Giants players have grown exceedingly frustrated with the limitations of their offense under aging quarterback Eli Manning, according to multiple sources with knowledge of the situation, believing he is no longer able to get the ball downfield and skeptical of his ability to alter that at this stage of his career.
The decision to pass on so many highly-regarded quarterbacks in recent drafts has become a bone of contention among many players, and ownership's unflappable loyalty to the two-time Super Bowl winning quarterback is creating an unhealthy dynamic that has the Giants (1-5) already on the brink of another lost season by mid-October. Thursday night's atrocious outing – during which Manning again struggled to hit receivers in stride on even rudimentary screens and slants – resulted in more sideline outbursts.
"Let's just say a quarterback change wouldn't be unwelcome," said one source who has discussed the matter privately with several Giants players.
While Odell Beckham, Jr. was for his comments in an ESPN interview in Week 5, and several people close to Beckham admonished him for sitting down in that forum, the underlying reality is that when the superstar did not go out of his way to publicly support Manning, 37, or absolve him of blame for the Giants' shortcomings on offense, he was hardly just speaking for himself.
It is not lost on that locker room how creative and diverse and multiple other offenses are around the league, and the energy and athleticism that young quarterbacks like Carson Wentz, Deshaun Watson, Jared Goff, Patrick Mahomes, Baker Mayfield, and Sam Darnold have provided to their teams. The Giants, meantime, have been in a downward spiral for years, with an overmatched-at-times offensive line certainly part of of the problem, but a larger philosophy that continues to try to prop up Manning late in his career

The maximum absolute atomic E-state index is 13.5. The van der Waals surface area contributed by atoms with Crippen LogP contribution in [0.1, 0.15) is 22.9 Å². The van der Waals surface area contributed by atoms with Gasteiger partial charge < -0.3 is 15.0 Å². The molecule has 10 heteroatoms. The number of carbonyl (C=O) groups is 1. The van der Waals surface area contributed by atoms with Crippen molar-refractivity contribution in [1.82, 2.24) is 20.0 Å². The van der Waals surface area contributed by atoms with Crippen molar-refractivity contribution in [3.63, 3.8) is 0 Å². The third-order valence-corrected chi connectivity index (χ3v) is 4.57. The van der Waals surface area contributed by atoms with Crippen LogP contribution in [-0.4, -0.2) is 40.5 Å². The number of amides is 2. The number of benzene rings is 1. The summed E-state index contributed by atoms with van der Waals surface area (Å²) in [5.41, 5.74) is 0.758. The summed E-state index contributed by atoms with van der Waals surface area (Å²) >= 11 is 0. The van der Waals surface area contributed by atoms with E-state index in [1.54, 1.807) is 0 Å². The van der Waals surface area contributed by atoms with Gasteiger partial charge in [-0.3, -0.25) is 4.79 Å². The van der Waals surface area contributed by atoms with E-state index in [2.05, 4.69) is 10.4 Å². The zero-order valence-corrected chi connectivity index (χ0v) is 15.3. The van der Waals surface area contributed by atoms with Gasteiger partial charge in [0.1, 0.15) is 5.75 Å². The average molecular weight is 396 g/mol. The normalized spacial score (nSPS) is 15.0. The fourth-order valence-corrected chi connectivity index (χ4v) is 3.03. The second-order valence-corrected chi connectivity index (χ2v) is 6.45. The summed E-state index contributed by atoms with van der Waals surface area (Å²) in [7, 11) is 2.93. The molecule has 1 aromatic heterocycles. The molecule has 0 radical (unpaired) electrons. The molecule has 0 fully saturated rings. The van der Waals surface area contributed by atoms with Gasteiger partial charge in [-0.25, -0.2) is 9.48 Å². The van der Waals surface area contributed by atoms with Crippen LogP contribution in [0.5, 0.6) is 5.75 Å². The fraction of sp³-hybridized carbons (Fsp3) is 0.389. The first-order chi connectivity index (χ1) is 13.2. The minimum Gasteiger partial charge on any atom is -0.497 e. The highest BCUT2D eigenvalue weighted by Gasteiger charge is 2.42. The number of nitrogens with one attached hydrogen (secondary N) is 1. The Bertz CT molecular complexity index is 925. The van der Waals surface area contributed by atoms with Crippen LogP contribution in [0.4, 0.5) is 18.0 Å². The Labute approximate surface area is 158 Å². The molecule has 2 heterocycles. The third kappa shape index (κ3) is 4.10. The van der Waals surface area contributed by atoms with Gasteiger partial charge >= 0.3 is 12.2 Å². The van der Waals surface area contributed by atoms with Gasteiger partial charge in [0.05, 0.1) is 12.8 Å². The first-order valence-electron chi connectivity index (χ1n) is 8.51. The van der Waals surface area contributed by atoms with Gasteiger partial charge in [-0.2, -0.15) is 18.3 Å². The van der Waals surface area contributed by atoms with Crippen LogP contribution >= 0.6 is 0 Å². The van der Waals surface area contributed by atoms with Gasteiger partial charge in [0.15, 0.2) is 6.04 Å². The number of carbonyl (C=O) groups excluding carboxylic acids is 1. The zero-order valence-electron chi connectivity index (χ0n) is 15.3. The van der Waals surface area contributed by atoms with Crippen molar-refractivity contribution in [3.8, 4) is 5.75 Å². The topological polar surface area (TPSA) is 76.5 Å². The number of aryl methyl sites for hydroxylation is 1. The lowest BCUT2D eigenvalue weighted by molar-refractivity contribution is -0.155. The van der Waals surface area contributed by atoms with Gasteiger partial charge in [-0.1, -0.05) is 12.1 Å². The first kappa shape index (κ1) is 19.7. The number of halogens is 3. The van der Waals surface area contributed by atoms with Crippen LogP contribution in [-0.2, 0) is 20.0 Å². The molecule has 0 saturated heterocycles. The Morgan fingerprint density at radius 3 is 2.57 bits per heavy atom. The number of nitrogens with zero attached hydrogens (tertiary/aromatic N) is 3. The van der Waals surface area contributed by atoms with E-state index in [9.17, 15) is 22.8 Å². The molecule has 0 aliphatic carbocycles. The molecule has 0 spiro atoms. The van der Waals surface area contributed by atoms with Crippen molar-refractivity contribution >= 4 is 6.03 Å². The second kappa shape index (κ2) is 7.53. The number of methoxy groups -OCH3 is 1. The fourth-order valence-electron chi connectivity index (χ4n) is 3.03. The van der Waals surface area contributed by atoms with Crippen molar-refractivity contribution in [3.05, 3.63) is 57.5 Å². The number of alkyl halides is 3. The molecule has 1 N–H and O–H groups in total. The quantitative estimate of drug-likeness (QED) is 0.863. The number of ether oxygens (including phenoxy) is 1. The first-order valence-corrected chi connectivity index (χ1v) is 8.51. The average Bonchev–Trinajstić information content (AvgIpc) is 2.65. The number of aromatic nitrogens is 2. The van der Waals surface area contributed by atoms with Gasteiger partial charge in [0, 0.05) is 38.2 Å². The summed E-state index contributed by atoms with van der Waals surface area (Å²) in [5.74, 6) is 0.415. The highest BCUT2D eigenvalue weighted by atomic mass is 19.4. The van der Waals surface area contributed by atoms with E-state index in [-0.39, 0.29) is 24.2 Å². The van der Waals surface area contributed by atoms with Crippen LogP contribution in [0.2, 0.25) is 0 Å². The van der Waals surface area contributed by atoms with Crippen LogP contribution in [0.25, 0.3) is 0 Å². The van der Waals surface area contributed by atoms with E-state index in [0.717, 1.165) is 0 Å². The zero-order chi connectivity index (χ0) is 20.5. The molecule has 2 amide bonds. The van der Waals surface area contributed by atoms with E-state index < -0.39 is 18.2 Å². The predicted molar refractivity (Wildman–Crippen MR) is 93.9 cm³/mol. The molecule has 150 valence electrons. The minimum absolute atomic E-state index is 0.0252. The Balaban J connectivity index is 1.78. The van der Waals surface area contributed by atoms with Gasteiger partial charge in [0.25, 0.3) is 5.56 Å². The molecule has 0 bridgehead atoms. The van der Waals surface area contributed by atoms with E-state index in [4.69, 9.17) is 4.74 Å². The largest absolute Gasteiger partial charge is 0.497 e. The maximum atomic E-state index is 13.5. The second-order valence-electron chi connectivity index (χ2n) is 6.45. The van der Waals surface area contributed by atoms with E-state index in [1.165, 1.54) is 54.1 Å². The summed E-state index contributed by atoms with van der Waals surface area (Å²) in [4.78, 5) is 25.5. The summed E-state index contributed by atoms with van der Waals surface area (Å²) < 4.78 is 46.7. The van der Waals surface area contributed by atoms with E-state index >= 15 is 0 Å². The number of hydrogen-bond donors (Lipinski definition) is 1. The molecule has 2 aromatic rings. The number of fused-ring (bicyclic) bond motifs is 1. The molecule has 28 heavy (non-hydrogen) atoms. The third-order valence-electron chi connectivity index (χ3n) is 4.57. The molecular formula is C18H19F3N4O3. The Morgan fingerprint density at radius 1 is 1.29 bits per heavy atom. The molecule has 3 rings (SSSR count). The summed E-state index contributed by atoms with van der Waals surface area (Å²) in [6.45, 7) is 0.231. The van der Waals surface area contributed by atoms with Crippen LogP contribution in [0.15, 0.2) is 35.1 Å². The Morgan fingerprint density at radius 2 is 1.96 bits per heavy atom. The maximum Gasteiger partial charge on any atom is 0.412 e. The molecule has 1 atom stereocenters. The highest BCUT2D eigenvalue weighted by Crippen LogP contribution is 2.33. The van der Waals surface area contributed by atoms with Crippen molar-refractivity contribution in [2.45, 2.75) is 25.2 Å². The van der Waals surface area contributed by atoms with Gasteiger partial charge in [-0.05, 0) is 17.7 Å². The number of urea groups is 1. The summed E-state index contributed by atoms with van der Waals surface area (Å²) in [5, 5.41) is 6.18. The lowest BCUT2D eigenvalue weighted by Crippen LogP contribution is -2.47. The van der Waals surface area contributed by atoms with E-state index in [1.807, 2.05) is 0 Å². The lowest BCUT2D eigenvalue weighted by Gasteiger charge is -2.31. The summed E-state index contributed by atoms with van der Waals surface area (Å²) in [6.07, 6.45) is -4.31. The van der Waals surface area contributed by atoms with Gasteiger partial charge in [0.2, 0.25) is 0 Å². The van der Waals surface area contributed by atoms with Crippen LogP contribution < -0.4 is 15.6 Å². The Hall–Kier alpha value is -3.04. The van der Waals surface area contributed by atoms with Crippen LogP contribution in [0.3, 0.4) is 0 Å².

Had ownership gone through with their original plan to bench Manning late last season – with any playoff hopes long faded – rather than just play Geno Smith for one game and then turn the job right back to the veteran, much of this could have been avoided. Rookie Kyle Lauletta could take over at some point, making the leap from Richmond to the NFL, as, with the Giants potentially heading toward another top five pick, it will make sense to get a look at what they have at quarterback on their current roster before getting to 2019.
Manning makes $16M this season and is due $17M in 2019, though none of that is guaranteed. He would count a maximum of $6.2M in dead cap – depending on when he was released – and would provide a cap and cash savings of $17M if not on the Giants roster next season. It's difficult to imagine any scenario where he is back in New York next season at this point.